Burden And Gratification Of Cargiving In Family Caregivers Of Individuals With Dementia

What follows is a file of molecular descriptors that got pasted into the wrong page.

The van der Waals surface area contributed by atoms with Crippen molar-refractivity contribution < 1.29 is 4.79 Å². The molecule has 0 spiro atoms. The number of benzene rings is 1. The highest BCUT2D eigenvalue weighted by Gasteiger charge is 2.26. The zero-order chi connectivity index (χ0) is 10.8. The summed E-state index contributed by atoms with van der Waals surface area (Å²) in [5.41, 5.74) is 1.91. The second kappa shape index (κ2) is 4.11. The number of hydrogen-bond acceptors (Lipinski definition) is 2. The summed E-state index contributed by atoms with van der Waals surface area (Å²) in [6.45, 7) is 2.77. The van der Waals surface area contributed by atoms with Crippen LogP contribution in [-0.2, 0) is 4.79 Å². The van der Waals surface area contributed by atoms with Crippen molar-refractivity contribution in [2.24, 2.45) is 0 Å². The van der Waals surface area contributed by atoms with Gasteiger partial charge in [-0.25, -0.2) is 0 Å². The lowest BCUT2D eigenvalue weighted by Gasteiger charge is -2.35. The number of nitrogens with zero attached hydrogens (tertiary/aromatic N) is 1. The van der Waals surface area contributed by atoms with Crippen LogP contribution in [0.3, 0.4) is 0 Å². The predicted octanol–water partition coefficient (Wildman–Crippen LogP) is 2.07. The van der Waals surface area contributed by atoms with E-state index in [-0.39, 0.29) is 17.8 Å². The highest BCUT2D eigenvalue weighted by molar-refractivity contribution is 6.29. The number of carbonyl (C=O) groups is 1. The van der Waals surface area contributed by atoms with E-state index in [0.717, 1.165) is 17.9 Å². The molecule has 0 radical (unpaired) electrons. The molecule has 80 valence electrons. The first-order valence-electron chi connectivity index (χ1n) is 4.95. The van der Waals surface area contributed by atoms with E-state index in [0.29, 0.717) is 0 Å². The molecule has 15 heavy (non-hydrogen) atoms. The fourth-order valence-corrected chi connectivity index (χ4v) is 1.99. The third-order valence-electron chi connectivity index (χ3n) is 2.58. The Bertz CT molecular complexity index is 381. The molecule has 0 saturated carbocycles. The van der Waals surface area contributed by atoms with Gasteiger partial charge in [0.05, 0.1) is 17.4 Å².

Caring for family members with dementia creates many challenges for family caregivers and has been correlated with burden but can also be a source of gratification and pleasure. However, few studies investigated these outcomes simultaneously. This study was aimed to determine burden and gratification of caregiving in family caregivers of individuals with dementia. In this cross-sectional study a convenience sample of 100 individual family caregivers was recruited from psychiatric hospitals in Shiraz. The participants ranges from 21 to 70 years of age, of which, most caregivers were adult-children caregivers (91%). Data were collected by using sense of gratification and a burden scale. Data analysis was performed using multiple regression and correlation. The caregivers of older patients with dementia had mild to moderate levels of burden (M=36.3, SD=1.32). There was a positive correlation between number of caregiver’s children(r = 0•23, p < 0•01) and caregiver’s sense of gratification(r = 0•28, p = 0•005). However there was a negative correlation between type of relationship and level of burden(r = - 0•261, p = 0•009). Based on regression model, these variables explained 17.4% of the variance in the level of caregiver’s burden. The findings showed that caring for family members with dementia is burdensome but can also be a source of pleasure and gratification.